Mass media campaign on exclusive breast feeding & complementary feeding to reduce the rates of stunting and malnutrition in Viet Nam.
Hà Nội – On the occasion of the micronutrient week in Viet Nam, a mass media campaign on exclusive breastfeeding & complementary feeding was launched today.
Although exclusive breastfeeding is the most complete form of nutrition for infants during the first six months of life, only 19.6% of Vietnamese infants are exclusively breastfeed during this critical period. This is much lower than the world’s average of 35% of mothers who exclusively breastfeed their children. Lack of early, exclusive and continued breastfeeding along with inappropriate complementary feeding has contributed to the serious health consequences for children in Viet Nam. A third of Vietnamese children are stunted while every fifth child is underweight.
“Breastfeeding is the single most important factor in child survival and development, more important than any vaccine, modern technology or other health interventions. We therefore need to ensure that every child born in Viet Nam gets the best possible start in life – and that start begins with breastmilk,” said Ms. Nemat Hajeebhoy, Country Director of Alive & Thrive.
“Breastfeeding also helps prevent a great number of diseases, in childhood, as well as adulthood, from infections to allergies and chronic conditions like hypertension, diabetes, obesity, cardiovascular diseases and cancer,” said Dr. Le Thi Hop, Director of the National Institute of Nutrition. “By improving feeding practices during the first 24 months of life, we can reduce stunting rates and ultimately improve the health and economic development of Viet Nam. This mass media campaign is a very important step to making sure that every mother and health care worker has ready access to that information and support.”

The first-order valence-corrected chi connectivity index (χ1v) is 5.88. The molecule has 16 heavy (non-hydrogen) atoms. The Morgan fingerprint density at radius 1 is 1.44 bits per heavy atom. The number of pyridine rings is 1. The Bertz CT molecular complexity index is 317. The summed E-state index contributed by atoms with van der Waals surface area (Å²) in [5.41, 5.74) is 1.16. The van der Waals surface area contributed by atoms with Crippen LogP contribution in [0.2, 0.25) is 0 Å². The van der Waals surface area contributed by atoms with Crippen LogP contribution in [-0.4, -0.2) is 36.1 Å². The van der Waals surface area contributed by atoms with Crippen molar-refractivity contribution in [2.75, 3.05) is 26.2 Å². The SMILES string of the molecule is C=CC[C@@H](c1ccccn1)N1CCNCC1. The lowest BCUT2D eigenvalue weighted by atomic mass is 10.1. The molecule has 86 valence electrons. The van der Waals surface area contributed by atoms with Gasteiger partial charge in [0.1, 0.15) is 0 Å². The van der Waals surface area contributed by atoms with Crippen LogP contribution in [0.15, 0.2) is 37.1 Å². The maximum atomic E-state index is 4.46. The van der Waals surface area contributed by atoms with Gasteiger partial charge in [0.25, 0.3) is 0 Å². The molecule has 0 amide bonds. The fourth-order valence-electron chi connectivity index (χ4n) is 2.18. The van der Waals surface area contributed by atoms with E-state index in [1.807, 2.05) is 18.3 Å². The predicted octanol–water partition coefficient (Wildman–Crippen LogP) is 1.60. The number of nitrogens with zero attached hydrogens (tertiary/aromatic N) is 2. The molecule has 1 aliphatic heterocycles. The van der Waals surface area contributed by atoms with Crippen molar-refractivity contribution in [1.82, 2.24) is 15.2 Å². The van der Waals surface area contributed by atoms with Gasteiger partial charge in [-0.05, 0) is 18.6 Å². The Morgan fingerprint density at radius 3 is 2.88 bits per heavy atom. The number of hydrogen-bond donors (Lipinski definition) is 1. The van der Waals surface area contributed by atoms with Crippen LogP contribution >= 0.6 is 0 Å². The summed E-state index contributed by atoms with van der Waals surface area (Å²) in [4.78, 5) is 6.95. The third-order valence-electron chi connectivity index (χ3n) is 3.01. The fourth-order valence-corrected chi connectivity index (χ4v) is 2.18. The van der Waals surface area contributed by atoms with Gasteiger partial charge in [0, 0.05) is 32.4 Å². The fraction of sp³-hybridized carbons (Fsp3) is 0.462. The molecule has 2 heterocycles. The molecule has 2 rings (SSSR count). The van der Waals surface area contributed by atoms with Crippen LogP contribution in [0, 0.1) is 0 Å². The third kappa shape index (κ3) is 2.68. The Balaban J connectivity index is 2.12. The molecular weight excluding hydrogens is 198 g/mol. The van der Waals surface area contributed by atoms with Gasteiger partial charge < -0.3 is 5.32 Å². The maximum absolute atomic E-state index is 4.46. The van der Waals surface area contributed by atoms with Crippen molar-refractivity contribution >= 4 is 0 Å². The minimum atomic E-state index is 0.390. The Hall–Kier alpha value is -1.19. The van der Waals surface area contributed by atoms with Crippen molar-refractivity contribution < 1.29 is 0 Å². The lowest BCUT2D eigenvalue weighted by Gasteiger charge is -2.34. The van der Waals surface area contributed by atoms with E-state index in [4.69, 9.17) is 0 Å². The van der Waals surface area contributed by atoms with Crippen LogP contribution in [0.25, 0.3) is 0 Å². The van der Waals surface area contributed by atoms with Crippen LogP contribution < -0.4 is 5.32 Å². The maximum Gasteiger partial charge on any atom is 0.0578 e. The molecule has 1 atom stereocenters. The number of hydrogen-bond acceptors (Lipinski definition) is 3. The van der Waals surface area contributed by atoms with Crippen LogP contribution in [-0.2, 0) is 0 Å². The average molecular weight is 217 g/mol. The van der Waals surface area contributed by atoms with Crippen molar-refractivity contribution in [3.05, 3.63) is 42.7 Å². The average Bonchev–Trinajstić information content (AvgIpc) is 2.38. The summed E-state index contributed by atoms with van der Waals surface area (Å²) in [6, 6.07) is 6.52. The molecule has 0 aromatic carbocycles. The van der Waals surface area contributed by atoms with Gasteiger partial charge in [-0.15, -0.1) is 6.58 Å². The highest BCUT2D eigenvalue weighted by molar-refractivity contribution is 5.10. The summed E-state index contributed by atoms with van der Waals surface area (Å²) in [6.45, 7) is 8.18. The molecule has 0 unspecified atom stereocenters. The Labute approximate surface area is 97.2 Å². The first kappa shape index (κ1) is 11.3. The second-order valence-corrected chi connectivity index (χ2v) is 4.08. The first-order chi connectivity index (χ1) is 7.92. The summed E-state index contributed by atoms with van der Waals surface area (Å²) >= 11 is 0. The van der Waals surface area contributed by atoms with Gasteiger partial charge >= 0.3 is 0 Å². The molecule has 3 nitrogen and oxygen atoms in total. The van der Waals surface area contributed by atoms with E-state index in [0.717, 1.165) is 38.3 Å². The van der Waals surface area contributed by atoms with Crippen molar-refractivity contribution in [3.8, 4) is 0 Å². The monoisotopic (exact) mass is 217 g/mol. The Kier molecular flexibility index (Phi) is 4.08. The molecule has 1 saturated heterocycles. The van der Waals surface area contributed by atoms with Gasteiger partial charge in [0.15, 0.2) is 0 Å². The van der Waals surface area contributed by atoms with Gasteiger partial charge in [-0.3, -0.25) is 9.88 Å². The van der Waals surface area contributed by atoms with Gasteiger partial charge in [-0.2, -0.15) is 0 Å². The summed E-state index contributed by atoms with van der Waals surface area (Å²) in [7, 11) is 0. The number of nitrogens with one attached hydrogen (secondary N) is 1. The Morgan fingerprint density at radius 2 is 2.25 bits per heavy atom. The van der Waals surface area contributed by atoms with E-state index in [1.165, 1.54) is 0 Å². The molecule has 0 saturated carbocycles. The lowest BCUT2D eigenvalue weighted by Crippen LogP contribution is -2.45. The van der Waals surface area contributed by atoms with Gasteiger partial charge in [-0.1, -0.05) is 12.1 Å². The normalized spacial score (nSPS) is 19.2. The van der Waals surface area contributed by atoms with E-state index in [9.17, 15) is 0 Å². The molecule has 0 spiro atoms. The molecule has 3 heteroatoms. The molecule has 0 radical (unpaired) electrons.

The United Nations also called for stronger national regulation on marketing of nutrition products targeting young children: “Improper promotion of food products that compete with breastfeeding often negatively affect the choice and ability of a mother to breastfeed normally. Given the special vulnerability of infants and the risks involved in inappropriate feeding practices, usual marketing practices are unsuitable for these products”, said Roger Mathisen, Nutrition Specialist at UNICEF.
The campaign involves development of a large variety of communication products, including TV commercials, loudspeaker scripts, the “Mat Troi Be Tho” website and a host of print materials.
TV commercials will be aired on national and provincial televisions and on popular websites such as Vietnamnet, Vnexpress, Webtretho, Yahoo, Women and Entertainment networks. TVCs and educational videos will also be showed in the Mat Troi Be Tho couselling facilities and in many hospitals in Hanoi, Hochiminh city, Khanh Hoa and other provinces.
Parents, health workers and caregivers are encouraged to visit the website “mattroibetho.vn” and to become members to receive information on breastfeeding and complementary feeding.
The National Institute of Nutrition estimates that if all families practiced appropriate breastfeeding and complementary feeding practices, Viet Nam could reduce its stunting rate of children under 5 by 26% by 2015 year and by 23% by 2020 year.
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